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More A4 bus lanes planned as council aims to upgrade network

Bus lanes could be introduced along a large stretch of the A4 as the council aims to upgrade its roads to keep pace with the town’s regeneration.

On Monday councillors gave the go-ahead for more tests to be carried out on the road network this year to try and reduce traffic.

Planned improvements include introducing bus lanes along a stretch of the A4 and removing guardrails to provide better access for pedestrians and cyclists.

The council is also aiming to complete the second phase of the Slough Mass Rapid Transit scheme by the end of 2020.

Phase one stretched from Dover Road to Langley High Street to provide a more reliable bus service for commuters travelling along the A4.

Council leader James Swindlehurst said: “The aim of investing in the analysis of testing these scenarios is we make sure we’ve got a network that can cope with the amount of growth we’re talking about.

“We need to go and do the testing so we know what we can start bringing in to planning and what the limits of what can be sustained are.”

In February 2019 the council adopted a strategy which is aiming to make public transport the dominant form of transport in the town and make walking and cycling more attractive.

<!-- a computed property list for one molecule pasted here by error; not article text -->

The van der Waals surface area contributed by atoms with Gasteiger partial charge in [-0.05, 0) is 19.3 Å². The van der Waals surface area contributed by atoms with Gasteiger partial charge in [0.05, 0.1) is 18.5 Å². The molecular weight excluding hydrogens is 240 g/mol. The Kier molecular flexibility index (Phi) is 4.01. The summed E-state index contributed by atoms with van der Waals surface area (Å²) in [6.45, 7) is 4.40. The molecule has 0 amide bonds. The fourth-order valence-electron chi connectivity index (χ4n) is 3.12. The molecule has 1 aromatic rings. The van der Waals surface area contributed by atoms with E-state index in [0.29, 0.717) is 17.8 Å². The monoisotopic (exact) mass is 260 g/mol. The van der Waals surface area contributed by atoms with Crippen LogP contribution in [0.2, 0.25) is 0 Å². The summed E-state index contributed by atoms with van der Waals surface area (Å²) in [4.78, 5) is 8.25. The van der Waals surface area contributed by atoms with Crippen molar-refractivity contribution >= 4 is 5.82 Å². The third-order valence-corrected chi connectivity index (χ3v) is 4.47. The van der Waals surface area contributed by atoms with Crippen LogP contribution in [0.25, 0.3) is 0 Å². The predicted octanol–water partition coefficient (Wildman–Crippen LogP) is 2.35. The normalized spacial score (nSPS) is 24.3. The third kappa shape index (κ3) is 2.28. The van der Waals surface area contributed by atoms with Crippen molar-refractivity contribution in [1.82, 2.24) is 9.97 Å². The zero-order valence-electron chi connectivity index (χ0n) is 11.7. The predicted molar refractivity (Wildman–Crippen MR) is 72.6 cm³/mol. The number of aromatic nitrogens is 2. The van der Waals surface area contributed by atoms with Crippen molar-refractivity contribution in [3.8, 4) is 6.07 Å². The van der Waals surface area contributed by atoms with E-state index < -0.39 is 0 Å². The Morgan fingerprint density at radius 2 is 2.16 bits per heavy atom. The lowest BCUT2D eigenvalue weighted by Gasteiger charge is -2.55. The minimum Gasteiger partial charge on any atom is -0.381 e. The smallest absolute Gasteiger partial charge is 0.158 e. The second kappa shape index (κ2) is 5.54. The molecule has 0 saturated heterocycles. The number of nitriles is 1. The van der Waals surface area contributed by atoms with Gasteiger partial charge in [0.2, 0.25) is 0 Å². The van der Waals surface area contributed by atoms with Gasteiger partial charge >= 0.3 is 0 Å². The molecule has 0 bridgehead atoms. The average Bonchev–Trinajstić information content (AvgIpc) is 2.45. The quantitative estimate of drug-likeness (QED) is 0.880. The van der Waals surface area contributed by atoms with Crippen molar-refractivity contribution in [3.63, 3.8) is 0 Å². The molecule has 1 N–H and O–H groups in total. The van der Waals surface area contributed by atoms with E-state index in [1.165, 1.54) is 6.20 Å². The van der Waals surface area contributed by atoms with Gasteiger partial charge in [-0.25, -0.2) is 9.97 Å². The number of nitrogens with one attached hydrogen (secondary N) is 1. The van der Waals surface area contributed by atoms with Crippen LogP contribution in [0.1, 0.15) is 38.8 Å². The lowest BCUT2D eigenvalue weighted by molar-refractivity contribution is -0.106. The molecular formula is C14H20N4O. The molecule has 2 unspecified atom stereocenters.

Savio DeCruz, service lead for major infrastructure projects, added: “There’s still a significant amount of work that we need to do but the way we are approaching this is to work in tandem with the regeneration team to make sure the emerging regeneration framework is fit for purpose.”


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  • be_ transparent

    15:01, 08 February 2020

    The council is not demonstrating in a transparent way that its transport policy is data driven, that the claimed benefits that were stated for the MRT scheme are actually being realised in current actual traffic data now, and that they can demonstrate that the money Slough council taxpayers will be forced to spend will actually deliver the claimed outcomes that were used to justify the scheme at the beginning. It is very noticeable that none of the raw traffic data is openly published, nor the assumptions used in the modelling or any financial models comparing the actual results with the originally claimed projected benefits are in the public domain for scrutiny. This seems to now all be being replaced with the following 'to try and reduce traffic' and 'aiming to make public transport the dominant form of transport in the town' and a vague claim to support the 'regeneration' of the town. It is about time a few people went back and looked long and hard at some of the fantasy claims made in the original MRT consultation and keep a few people accountable and deal with the transparency issues before this project becomes another fantasy failure like the cycle scheme disaster. Removing car par carking spaces in Slough will not stop Slough residents driving but it will kill retail in Slough - they will just drive somewhere else to shop. Changing car parking planning ratios for building in Slough will just mean more street parking chaos, not less cars. Live in the real world please !



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